GROWTH AND SUCCESS IN LIFE – Lessons Learned at the Feet of Jesus
Following both instructions as to great faith (the centurion ‘in whom [Jesus] had not found anyone in Israel with such great faith’) and the sacrificial demands of discipleship (‘follow me, and let the dead bury their own dead’), Jesus resumes his ministry of healing and miracles from the household of Peter with three encounters, demonstrating his authority and message: the calming of the storm, the healing of two demon-possessed men, and the healing of a paralytic.
Jesus stepped into a boat, crossed over and came to his own town. Some men brought to him a paralyzed man, lying on a mat. When Jesus saw their faith, he said to the man, “Take heart, son; your sins are forgiven.”
At this, some of the teachers of the law said to themselves, “This fellow is blaspheming!”
Knowing their thoughts, Jesus said, “Why do you entertain evil thoughts in your hearts? Which is easier: to say, ‘Your sins are forgiven,’ or to say, ‘Get up and walk’?
But I want you to know that the Son of Man has authority on earth to forgive sins.” So he said to the paralyzed man, “Get up, take your mat and go home.” Then the man got up and went home. When the crowd saw this, they were filled with awe; and they praised God, who had given such authority to man. Matthew 9:1-8.
1. Jesus’ Purpose of Public Demonstrations of Miracles. First to the disciples, in calming the storm, and then with other miracles and healings, Jesus is providing objective evidence of who He is. To the crowds, Jesus ability to calm the storm with a command, to casting demons out of two men, into a herd of pigs, and to healing a man of paralysis, all show Jesus to be other than merely a man. To the disciples – ‘what kind of man is this?’; to the town of the demon possessed men – they pleaded with him to leave their region; and to the charlatan religious leaders watching the paralytic walk – ‘this fellow is blastpheming’. One thing is certain, no more fence sitting as to who Jesus is. His observers and disciples were with him or against him. 2. The Place of Faith in the Life of a Disciple. Jesus tied his work and ministry to his message of the necessity of faith. To the disciples – ‘you of little faith, why are you afraid’; to the religious leaders – ‘why do you entertain evil thoughts in your heart?’; – to the healed paralytic – ‘take heart, your sins are forgiven’. The message of Jesus was much larger than physical demonstrations of supernatural abilities. It was to prepare both for the message of Jesus as the Messiah, and the necessity of his disciples in following Him by faith.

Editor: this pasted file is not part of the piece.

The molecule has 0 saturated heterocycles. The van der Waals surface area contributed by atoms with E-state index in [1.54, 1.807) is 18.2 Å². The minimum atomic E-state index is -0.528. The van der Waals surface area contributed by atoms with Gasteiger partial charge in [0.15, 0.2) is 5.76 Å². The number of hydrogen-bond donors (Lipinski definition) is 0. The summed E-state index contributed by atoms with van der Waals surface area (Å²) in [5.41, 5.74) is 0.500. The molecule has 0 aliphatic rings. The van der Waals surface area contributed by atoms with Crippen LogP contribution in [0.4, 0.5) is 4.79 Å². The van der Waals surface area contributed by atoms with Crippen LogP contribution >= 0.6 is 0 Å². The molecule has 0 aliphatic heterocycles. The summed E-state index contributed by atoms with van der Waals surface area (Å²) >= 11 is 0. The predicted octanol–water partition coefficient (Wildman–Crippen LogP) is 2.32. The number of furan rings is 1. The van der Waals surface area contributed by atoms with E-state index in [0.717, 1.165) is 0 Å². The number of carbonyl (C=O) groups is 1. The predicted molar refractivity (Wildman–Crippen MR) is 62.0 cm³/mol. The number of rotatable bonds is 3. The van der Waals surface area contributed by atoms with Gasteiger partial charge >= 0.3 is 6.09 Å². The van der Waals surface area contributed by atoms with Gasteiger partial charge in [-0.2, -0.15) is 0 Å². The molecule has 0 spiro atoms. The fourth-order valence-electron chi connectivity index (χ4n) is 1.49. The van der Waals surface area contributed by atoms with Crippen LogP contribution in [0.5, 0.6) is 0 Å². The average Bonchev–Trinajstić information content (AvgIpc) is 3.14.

3. The Message of Miracles – The Authenticity and Authority of Jesus. Looking back at the sermon on the mount, at its conclusion, we learned, Matthew 7:28-2928When Jesus had finished saying these things, the crowds were amazed at his teaching, 29because he taught as one who had authority, and not as their teachers of the law. To his religious critics, who were aghast that he claimed to be able to forgive sins, we see, 4 Knowing their thoughts, Jesus said, “Why do you entertain evil thoughts in your hearts? 5 Which is easier: to say, ‘Your sins are forgiven,’ or to say, ‘Get up and walk’? 6 But I want you to know that the Son of Man has authority on earth to forgive sins.” So he said to the paralyzed man, “Get up, take your mat and go home.” For Jesus, the message was ultimately a spiritual; healing, not merely a physical restoration.
Isaiah and Jesus together proclaimed: He took up our infirmities, and carried our diseases. To the crowd who observed these miracles: 7 Then the man got up and went home. 8 When the crowd saw this, they were filled with awe; and they praised God, who had given such authority to man.
We are all grateful for health, especially during these crazy times of national shut downs. We all consider life and its duration to be a gift. But health and length of life is not Jesus’ end game message. It is using days and life circumstances we have to life in a way that honors Him, that exhibits spiritual faith, and that trusts God for our circumstances and our future. Best to you this week. Next week – the selection and lessons of the disciples.
— John Moore